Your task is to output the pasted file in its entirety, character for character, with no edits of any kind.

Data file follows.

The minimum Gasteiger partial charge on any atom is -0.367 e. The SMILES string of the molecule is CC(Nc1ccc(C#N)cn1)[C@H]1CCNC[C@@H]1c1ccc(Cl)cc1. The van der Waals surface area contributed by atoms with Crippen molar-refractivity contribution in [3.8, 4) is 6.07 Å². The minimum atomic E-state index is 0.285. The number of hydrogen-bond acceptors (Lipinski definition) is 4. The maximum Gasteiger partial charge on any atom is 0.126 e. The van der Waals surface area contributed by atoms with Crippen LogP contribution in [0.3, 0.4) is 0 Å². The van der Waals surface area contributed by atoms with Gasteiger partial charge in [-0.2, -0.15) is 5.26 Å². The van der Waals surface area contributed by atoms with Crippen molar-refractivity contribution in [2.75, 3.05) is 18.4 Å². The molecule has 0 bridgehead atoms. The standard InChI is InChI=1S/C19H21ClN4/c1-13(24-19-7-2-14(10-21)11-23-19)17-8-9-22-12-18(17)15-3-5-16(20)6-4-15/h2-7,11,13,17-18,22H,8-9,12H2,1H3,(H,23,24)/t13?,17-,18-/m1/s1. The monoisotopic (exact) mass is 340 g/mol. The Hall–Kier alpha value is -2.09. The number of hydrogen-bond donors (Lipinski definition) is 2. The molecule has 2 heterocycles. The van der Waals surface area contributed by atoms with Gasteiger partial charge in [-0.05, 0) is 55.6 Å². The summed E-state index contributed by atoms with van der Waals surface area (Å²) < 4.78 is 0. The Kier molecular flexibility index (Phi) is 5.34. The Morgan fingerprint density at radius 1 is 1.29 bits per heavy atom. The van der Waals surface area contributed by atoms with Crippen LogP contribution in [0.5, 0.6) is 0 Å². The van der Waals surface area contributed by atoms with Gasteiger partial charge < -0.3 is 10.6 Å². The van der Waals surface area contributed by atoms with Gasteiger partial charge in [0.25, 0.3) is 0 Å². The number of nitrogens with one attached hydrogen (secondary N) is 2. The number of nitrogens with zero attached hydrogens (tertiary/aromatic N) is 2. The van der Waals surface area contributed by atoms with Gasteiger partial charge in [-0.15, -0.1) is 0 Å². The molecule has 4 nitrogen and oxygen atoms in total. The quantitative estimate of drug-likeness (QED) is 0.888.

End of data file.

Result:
The minimum Gasteiger partial charge on any atom is -0.367 e. The SMILES string of the molecule is CC(Nc1ccc(C#N)cn1)[C@H]1CCNC[C@@H]1c1ccc(Cl)cc1. The van der Waals surface area contributed by atoms with Crippen molar-refractivity contribution in [3.8, 4) is 6.07 Å². The minimum atomic E-state index is 0.285. The number of hydrogen-bond acceptors (Lipinski definition) is 4. The maximum Gasteiger partial charge on any atom is 0.126 e. The van der Waals surface area contributed by atoms with Crippen LogP contribution in [0.3, 0.4) is 0 Å². The van der Waals surface area contributed by atoms with Gasteiger partial charge in [-0.2, -0.15) is 5.26 Å². The van der Waals surface area contributed by atoms with Crippen molar-refractivity contribution in [2.75, 3.05) is 18.4 Å². The molecule has 0 bridgehead atoms. The standard InChI is InChI=1S/C19H21ClN4/c1-13(24-19-7-2-14(10-21)11-23-19)17-8-9-22-12-18(17)15-3-5-16(20)6-4-15/h2-7,11,13,17-18,22H,8-9,12H2,1H3,(H,23,24)/t13?,17-,18-/m1/s1. The monoisotopic (exact) mass is 340 g/mol. The Hall–Kier alpha value is -2.09. The number of hydrogen-bond donors (Lipinski definition) is 2. The molecule has 2 heterocycles. The van der Waals surface area contributed by atoms with Gasteiger partial charge in [-0.05, 0) is 55.6 Å². The summed E-state index contributed by atoms with van der Waals surface area (Å²) < 4.78 is 0. The Kier molecular flexibility index (Phi) is 5.34. The Morgan fingerprint density at radius 1 is 1.29 bits per heavy atom. The van der Waals surface area contributed by atoms with Crippen LogP contribution in [0.5, 0.6) is 0 Å². The van der Waals surface area contributed by atoms with Gasteiger partial charge < -0.3 is 10.6 Å². The van der Waals surface area contributed by atoms with Gasteiger partial charge in [0.25, 0.3) is 0 Å². The number of nitrogens with one attached hydrogen (secondary N) is 2. The number of nitrogens with zero attached hydrogens (tertiary/aromatic N) is 2. The van der Waals surface area contributed by atoms with Gasteiger partial charge in [-0.15, -0.1) is 0 Å². The molecule has 4 nitrogen and oxygen atoms in total. The quantitative estimate of drug-likeness (QED) is 0.888.